Jessica wrote:There are general differences, averages and majorities. None of these are 100% and thus aren't really clear cut. In fact that's the whole point of not being clear cut - having things which blur between A and B means it's not clear cut at all.
Let's say it's just "as clear-cut as night and day"...
You're much better informed than me on the subject: what's the share of the population that don't have a definite gender?
Jessica wrote:But, even if you take these averages, majorities and generalities, you still have the problem of showing "significant" impact on individual behavior. Are you referring to statistically significant or common language significant? There is a large difference between the two.
The effect is definitely statistically significant; common language significant I'm only pretty sure of.
Now I didn't say "decisive", and I would oppose anyone who'd say it is.
But I don't see how I could get more than a general feeling about that.
Jessica wrote:I'm not saying biology has NO effect. I understand there are biological differences between the sexes. Most men develop in certain ways, and most women have certain levels of hormones. I argue that it's impossible to determine the amount that biology affects human behaviour, because there is no way to control for either biology of society. There are biological effects, certainly. But, they can (arguably) be completely overshadowed by sociological effects in most instances.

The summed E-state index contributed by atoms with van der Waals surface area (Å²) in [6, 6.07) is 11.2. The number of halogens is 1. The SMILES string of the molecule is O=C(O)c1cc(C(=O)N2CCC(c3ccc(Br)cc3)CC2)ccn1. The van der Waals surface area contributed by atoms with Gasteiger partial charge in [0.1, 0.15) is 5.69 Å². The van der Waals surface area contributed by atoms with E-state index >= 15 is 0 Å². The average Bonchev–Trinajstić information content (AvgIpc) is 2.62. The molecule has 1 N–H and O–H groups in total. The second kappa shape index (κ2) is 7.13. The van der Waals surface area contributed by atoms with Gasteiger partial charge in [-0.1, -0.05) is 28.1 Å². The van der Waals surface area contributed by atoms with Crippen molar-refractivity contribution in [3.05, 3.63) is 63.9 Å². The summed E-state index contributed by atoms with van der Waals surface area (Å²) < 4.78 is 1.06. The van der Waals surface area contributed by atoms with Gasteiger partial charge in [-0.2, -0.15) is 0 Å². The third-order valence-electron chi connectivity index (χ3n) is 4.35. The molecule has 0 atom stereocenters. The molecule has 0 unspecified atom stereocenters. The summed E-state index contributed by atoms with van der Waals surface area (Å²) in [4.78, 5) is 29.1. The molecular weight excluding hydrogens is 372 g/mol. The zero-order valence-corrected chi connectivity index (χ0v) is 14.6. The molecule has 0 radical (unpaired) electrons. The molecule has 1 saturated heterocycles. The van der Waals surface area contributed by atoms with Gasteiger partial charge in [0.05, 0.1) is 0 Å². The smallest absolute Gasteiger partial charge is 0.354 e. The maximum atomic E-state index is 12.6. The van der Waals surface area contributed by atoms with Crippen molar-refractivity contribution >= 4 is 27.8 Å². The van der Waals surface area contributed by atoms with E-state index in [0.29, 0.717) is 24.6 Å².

I wouldn't say "impossible", but really really hard indeed.
I'd stop discussing it, but I get pissed off when people who seem smart say things like "gendering is almost wholly a social function, physical sex has very little direct effect on behaviour".
I don't know if it's 60/40, 70/30 or 80/20, but it's most definitely not